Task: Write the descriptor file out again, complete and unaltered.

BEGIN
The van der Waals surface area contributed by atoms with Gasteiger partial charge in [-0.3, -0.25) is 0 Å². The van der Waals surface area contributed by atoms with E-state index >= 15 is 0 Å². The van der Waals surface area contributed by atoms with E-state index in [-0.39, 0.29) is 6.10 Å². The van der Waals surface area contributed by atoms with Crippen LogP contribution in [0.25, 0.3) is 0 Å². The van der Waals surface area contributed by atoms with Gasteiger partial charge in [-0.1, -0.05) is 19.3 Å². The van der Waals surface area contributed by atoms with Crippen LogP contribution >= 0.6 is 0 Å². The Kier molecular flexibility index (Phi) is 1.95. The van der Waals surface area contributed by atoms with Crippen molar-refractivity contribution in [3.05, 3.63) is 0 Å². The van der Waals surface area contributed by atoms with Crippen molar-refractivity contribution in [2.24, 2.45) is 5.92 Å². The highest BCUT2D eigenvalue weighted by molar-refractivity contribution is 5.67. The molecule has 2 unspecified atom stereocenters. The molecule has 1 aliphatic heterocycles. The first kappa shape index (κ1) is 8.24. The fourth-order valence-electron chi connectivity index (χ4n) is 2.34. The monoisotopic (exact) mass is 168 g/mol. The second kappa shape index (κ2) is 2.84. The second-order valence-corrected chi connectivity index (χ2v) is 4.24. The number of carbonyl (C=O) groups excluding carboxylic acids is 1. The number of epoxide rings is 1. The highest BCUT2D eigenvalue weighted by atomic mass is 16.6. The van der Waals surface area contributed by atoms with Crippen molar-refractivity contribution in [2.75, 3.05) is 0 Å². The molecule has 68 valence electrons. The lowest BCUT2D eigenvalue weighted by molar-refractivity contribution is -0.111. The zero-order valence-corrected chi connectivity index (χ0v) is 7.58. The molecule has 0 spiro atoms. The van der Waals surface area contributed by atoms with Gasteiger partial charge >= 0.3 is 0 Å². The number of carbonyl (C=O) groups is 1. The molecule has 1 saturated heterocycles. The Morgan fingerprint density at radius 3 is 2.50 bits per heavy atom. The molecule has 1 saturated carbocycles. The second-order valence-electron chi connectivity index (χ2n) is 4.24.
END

The van der Waals surface area contributed by atoms with Gasteiger partial charge in [-0.3, -0.25) is 0 Å². The van der Waals surface area contributed by atoms with E-state index >= 15 is 0 Å². The van der Waals surface area contributed by atoms with E-state index in [-0.39, 0.29) is 6.10 Å². The van der Waals surface area contributed by atoms with Crippen LogP contribution in [0.25, 0.3) is 0 Å². The van der Waals surface area contributed by atoms with Gasteiger partial charge in [-0.1, -0.05) is 19.3 Å². The van der Waals surface area contributed by atoms with Crippen LogP contribution >= 0.6 is 0 Å². The Kier molecular flexibility index (Phi) is 1.95. The van der Waals surface area contributed by atoms with Crippen molar-refractivity contribution in [3.05, 3.63) is 0 Å². The van der Waals surface area contributed by atoms with Crippen molar-refractivity contribution in [2.24, 2.45) is 5.92 Å². The highest BCUT2D eigenvalue weighted by molar-refractivity contribution is 5.67. The molecule has 2 unspecified atom stereocenters. The molecule has 1 aliphatic heterocycles. The first kappa shape index (κ1) is 8.24. The fourth-order valence-electron chi connectivity index (χ4n) is 2.34. The monoisotopic (exact) mass is 168 g/mol. The second kappa shape index (κ2) is 2.84. The second-order valence-corrected chi connectivity index (χ2v) is 4.24. The number of carbonyl (C=O) groups excluding carboxylic acids is 1. The number of epoxide rings is 1. The highest BCUT2D eigenvalue weighted by atomic mass is 16.6. The van der Waals surface area contributed by atoms with Crippen molar-refractivity contribution in [2.75, 3.05) is 0 Å². The molecule has 68 valence electrons. The lowest BCUT2D eigenvalue weighted by molar-refractivity contribution is -0.111. The zero-order valence-corrected chi connectivity index (χ0v) is 7.58. The molecule has 0 spiro atoms. The van der Waals surface area contributed by atoms with Gasteiger partial charge >= 0.3 is 0 Å². The number of carbonyl (C=O) groups is 1. The molecule has 1 saturated heterocycles. The Morgan fingerprint density at radius 3 is 2.50 bits per heavy atom. The molecule has 1 saturated carbocycles. The second-order valence-electron chi connectivity index (χ2n) is 4.24.